According to the story, "Companies that use Walmart to transport goods to the retailer’s warehouses and stores will be charged a fuel surcharge and a 'collect pickup charge' starting Aug. 1, said the memo. The shift 'is a result of Walmart adapting to the significant transformation and increased cost seen in the transportation industry over the past few years,' said the memo sent to suppliers last Friday.

    "The collect pickup charge is calculated as a percentage of the cost of goods received by Walmart, the memo said. The fuel surcharge is based on the cost of fuel to transport the goods."

    Walmart says that suppliers have the right to stop using its transportation services, and instead arrange and pay for good to be shipped into the Walmart supply chain.

    Some suppliers have complained that the new fee is being imposed precipitously and without enough specificity;  Walmart has promised more details shortly.

    Published on: July 6, 2022

    With brief, occasional, italicized and sometimes gratuitous commentary…

    •  The Los Angeles Times has a piece about how California cuisine is becoming increasingly popular in Europe, an ethos that focuses on "brightness, lightness and freshness."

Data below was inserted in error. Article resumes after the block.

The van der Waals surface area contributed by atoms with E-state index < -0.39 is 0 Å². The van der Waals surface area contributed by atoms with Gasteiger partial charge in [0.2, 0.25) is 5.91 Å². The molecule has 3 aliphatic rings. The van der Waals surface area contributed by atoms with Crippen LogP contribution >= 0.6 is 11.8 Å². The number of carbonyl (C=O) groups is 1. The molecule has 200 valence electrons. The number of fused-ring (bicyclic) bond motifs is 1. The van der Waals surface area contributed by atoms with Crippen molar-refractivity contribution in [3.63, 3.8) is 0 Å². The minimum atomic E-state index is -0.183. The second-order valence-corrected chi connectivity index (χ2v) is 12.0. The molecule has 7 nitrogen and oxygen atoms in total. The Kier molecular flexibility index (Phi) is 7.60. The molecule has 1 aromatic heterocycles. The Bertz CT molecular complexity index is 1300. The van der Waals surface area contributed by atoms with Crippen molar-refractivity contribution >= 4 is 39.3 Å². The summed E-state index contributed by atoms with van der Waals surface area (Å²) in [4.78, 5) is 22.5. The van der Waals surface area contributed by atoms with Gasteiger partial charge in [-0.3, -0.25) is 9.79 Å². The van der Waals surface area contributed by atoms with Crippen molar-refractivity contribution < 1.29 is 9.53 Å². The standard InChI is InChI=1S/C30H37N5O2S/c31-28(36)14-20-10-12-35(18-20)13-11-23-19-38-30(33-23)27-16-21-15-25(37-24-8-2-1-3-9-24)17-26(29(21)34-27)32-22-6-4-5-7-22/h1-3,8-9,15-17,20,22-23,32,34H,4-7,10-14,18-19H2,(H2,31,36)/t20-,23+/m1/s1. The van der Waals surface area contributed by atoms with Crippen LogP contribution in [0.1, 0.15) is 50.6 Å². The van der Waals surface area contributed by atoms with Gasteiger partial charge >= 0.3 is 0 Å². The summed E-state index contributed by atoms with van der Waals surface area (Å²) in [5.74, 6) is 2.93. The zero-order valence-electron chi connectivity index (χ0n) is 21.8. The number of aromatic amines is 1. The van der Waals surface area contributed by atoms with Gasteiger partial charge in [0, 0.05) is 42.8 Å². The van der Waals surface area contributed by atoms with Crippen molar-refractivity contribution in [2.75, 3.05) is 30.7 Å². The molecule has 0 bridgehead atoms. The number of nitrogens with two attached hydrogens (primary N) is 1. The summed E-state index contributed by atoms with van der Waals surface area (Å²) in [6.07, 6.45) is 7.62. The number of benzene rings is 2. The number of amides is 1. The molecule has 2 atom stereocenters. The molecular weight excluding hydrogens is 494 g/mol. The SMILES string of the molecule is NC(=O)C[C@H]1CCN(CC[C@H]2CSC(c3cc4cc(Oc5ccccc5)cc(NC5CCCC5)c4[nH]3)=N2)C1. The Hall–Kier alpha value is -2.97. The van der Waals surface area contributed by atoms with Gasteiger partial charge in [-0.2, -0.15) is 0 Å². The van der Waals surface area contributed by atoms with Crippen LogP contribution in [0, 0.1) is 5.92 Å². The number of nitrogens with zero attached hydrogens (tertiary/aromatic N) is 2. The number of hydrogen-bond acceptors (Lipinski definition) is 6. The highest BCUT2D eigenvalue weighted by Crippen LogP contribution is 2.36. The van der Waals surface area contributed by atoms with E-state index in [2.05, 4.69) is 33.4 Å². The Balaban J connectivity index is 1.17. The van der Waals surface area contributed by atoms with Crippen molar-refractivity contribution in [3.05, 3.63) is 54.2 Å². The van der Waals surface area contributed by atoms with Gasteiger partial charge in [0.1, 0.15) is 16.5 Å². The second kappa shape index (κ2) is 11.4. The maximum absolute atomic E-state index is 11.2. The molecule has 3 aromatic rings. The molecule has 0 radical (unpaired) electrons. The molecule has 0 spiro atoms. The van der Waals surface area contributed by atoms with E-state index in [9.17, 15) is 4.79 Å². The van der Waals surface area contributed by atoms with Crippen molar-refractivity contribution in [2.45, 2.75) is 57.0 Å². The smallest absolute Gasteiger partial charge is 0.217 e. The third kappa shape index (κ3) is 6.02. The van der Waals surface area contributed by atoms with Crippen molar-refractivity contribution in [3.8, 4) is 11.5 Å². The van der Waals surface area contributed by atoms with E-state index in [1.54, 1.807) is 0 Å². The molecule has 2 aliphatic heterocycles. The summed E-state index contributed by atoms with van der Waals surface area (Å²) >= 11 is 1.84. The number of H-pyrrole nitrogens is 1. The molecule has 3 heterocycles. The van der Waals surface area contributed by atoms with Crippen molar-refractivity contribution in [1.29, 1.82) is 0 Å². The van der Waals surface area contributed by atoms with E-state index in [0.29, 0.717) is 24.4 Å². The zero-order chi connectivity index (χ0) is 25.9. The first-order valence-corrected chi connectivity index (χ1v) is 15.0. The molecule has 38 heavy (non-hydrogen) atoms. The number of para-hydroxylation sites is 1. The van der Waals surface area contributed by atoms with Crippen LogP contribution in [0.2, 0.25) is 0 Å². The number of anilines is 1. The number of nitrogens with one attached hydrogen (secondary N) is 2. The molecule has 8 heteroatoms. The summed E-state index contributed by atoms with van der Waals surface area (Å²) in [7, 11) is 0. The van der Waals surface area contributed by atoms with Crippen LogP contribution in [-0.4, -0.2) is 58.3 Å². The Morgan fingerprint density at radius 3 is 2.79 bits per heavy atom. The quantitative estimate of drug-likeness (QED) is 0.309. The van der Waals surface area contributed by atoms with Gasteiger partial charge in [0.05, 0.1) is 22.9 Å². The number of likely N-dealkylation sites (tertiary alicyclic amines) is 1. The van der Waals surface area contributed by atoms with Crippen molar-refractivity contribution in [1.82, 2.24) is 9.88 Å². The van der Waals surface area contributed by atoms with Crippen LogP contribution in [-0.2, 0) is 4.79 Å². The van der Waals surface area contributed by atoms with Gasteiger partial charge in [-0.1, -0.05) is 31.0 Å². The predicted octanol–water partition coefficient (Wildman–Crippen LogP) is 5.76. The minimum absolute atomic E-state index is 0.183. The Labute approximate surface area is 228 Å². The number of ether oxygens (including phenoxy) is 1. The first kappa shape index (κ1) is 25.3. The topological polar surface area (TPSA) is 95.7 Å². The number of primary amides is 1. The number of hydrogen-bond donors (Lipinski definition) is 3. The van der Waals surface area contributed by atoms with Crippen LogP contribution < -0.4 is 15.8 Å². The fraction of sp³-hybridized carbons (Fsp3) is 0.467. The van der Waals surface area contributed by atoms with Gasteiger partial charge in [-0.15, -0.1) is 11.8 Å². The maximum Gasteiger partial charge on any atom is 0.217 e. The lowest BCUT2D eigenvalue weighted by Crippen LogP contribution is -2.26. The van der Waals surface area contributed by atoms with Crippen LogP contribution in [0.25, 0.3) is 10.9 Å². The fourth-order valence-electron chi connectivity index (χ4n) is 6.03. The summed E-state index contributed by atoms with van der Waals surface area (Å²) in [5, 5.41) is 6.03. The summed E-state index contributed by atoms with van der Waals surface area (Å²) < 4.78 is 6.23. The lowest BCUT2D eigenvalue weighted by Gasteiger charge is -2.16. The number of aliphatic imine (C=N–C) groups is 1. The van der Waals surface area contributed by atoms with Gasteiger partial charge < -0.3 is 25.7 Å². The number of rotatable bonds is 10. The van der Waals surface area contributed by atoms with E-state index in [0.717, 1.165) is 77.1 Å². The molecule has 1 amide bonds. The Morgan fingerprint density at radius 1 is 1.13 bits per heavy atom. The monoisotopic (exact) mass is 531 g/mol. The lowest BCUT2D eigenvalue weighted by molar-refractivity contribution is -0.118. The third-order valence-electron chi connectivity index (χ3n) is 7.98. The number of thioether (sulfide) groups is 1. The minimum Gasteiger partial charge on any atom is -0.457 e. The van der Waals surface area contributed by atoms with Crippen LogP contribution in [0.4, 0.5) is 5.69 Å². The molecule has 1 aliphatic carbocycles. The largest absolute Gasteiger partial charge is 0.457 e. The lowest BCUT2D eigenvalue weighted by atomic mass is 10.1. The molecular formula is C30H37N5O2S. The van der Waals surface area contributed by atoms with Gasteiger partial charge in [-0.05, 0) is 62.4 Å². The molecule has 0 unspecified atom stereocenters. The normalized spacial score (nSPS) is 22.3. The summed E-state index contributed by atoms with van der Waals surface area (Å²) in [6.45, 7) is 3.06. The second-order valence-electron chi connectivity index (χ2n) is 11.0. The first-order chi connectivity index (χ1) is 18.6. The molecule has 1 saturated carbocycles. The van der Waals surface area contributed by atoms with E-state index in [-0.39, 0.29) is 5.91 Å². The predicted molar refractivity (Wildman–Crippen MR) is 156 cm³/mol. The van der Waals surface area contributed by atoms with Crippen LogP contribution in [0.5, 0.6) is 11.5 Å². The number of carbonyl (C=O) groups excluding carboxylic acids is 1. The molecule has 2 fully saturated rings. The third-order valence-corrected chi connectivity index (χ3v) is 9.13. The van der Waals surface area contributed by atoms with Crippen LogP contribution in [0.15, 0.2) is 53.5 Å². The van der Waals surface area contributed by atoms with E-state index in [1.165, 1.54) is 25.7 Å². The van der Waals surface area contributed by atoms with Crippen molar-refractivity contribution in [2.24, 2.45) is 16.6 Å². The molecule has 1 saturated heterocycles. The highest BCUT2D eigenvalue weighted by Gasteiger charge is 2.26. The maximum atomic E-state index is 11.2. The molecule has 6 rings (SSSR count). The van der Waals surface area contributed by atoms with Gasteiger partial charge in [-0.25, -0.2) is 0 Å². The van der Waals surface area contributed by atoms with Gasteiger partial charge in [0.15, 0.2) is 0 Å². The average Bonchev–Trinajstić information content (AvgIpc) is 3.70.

"In the last year, L.A. cooks Nancy Silverton of Mozza and Kris Yenbamroong of Night + Market have opened locations in London. Eggslut, the brioche egg sandwich chain that began as an L.A. food truck, now has three cafes in this city. Toca Madera, the club-like West 3rd Street spot where vegan enchiladas are paired with $16 margaritas, opened a rooftop outpost in Marylebone. A restaurant in a hotel in the financial district lures in patrons with two words — Malibu Kitchen — before offering 'superfood salads, cured fish and meat, and plant-based dishes.'

    "Even in Paris, a city skilled at contempt for things American, a chic hotel north of the Seine recently opened Santa Barbara-inspired Montecito. And a chef who once worked the kitchens at Venice’s Gjusta and Gjelina is cooking up California-meets-Nashville cuisine in the 10th arrondissement and will soon launch a spot in the 11th.